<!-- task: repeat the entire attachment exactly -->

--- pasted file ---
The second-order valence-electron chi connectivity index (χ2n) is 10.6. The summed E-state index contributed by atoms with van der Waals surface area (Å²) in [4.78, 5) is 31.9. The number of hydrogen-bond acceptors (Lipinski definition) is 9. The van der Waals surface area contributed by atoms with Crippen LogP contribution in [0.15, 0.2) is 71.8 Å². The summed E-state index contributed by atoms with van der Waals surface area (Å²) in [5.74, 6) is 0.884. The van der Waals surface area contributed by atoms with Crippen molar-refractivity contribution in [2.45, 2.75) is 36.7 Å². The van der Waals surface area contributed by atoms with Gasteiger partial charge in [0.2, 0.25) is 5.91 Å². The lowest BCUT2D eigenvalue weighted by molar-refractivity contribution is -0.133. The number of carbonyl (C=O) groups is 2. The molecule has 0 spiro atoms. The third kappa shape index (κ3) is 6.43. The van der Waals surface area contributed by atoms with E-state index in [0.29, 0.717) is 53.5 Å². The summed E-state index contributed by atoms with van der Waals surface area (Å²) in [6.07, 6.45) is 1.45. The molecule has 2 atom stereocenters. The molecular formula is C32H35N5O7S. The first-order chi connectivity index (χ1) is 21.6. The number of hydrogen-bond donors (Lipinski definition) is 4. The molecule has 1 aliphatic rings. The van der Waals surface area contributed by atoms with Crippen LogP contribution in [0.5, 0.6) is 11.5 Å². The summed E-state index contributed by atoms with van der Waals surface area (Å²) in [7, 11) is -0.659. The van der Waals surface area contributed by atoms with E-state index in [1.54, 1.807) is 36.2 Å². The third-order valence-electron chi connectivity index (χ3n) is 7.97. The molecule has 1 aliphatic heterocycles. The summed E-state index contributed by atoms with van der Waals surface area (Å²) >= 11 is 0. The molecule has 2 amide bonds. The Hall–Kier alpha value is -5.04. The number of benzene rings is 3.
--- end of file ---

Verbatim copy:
The second-order valence-electron chi connectivity index (χ2n) is 10.6. The summed E-state index contributed by atoms with van der Waals surface area (Å²) in [4.78, 5) is 31.9. The number of hydrogen-bond acceptors (Lipinski definition) is 9. The van der Waals surface area contributed by atoms with Crippen LogP contribution in [0.15, 0.2) is 71.8 Å². The summed E-state index contributed by atoms with van der Waals surface area (Å²) in [5.74, 6) is 0.884. The van der Waals surface area contributed by atoms with Crippen molar-refractivity contribution in [2.45, 2.75) is 36.7 Å². The van der Waals surface area contributed by atoms with Gasteiger partial charge in [0.2, 0.25) is 5.91 Å². The lowest BCUT2D eigenvalue weighted by molar-refractivity contribution is -0.133. The number of carbonyl (C=O) groups is 2. The molecule has 0 spiro atoms. The third kappa shape index (κ3) is 6.43. The van der Waals surface area contributed by atoms with E-state index in [0.29, 0.717) is 53.5 Å². The summed E-state index contributed by atoms with van der Waals surface area (Å²) in [6.07, 6.45) is 1.45. The molecule has 2 atom stereocenters. The molecular formula is C32H35N5O7S. The first-order chi connectivity index (χ1) is 21.6. The number of hydrogen-bond donors (Lipinski definition) is 4. The molecule has 1 aliphatic rings. The van der Waals surface area contributed by atoms with Crippen LogP contribution in [0.5, 0.6) is 11.5 Å². The summed E-state index contributed by atoms with van der Waals surface area (Å²) in [7, 11) is -0.659. The van der Waals surface area contributed by atoms with E-state index in [1.54, 1.807) is 36.2 Å². The third-order valence-electron chi connectivity index (χ3n) is 7.97. The molecule has 1 aliphatic heterocycles. The summed E-state index contributed by atoms with van der Waals surface area (Å²) >= 11 is 0. The molecule has 2 amide bonds. The Hall–Kier alpha value is -5.04. The number of benzene rings is 3.